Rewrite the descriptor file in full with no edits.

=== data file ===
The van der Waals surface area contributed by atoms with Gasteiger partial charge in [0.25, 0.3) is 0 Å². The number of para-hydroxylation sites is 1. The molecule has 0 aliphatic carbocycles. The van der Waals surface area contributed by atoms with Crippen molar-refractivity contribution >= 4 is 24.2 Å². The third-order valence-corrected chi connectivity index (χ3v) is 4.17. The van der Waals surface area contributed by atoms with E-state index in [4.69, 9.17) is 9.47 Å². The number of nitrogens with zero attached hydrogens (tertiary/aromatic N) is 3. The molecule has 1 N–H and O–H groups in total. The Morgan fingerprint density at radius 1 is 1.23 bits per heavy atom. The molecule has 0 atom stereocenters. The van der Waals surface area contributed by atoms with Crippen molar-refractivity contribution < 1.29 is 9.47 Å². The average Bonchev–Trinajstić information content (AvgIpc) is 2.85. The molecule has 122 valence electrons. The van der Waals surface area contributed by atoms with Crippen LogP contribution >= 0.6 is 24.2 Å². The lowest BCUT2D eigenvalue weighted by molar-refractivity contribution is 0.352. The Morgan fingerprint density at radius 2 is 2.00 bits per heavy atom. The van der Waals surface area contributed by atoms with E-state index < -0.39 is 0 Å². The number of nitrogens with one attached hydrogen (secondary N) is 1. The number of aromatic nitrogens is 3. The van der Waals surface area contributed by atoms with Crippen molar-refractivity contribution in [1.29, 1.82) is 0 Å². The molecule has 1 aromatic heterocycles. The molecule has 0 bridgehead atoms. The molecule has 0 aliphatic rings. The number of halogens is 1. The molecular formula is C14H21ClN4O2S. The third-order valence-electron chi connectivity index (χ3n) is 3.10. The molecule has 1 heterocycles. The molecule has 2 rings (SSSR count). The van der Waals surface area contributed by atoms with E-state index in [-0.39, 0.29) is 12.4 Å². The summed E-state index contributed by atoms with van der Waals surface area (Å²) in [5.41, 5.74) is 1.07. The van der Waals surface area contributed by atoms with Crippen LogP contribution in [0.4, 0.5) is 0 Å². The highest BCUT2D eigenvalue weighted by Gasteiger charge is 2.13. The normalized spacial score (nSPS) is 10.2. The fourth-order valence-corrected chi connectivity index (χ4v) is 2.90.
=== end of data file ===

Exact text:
The van der Waals surface area contributed by atoms with Gasteiger partial charge in [0.25, 0.3) is 0 Å². The number of para-hydroxylation sites is 1. The molecule has 0 aliphatic carbocycles. The van der Waals surface area contributed by atoms with Crippen molar-refractivity contribution >= 4 is 24.2 Å². The third-order valence-corrected chi connectivity index (χ3v) is 4.17. The van der Waals surface area contributed by atoms with E-state index in [4.69, 9.17) is 9.47 Å². The number of nitrogens with zero attached hydrogens (tertiary/aromatic N) is 3. The molecule has 1 N–H and O–H groups in total. The Morgan fingerprint density at radius 1 is 1.23 bits per heavy atom. The molecule has 0 atom stereocenters. The van der Waals surface area contributed by atoms with Crippen molar-refractivity contribution < 1.29 is 9.47 Å². The average Bonchev–Trinajstić information content (AvgIpc) is 2.85. The molecule has 122 valence electrons. The van der Waals surface area contributed by atoms with Crippen LogP contribution >= 0.6 is 24.2 Å². The lowest BCUT2D eigenvalue weighted by molar-refractivity contribution is 0.352. The Morgan fingerprint density at radius 2 is 2.00 bits per heavy atom. The van der Waals surface area contributed by atoms with E-state index < -0.39 is 0 Å². The number of nitrogens with one attached hydrogen (secondary N) is 1. The number of aromatic nitrogens is 3. The van der Waals surface area contributed by atoms with Crippen molar-refractivity contribution in [1.29, 1.82) is 0 Å². The molecule has 1 aromatic heterocycles. The molecule has 0 bridgehead atoms. The molecule has 0 aliphatic rings. The number of halogens is 1. The molecular formula is C14H21ClN4O2S. The third-order valence-electron chi connectivity index (χ3n) is 3.10. The molecule has 1 heterocycles. The molecule has 2 rings (SSSR count). The van der Waals surface area contributed by atoms with E-state index in [-0.39, 0.29) is 12.4 Å². The summed E-state index contributed by atoms with van der Waals surface area (Å²) in [5.41, 5.74) is 1.07. The van der Waals surface area contributed by atoms with Crippen LogP contribution in [0.4, 0.5) is 0 Å². The highest BCUT2D eigenvalue weighted by Gasteiger charge is 2.13. The normalized spacial score (nSPS) is 10.2. The fourth-order valence-corrected chi connectivity index (χ4v) is 2.90.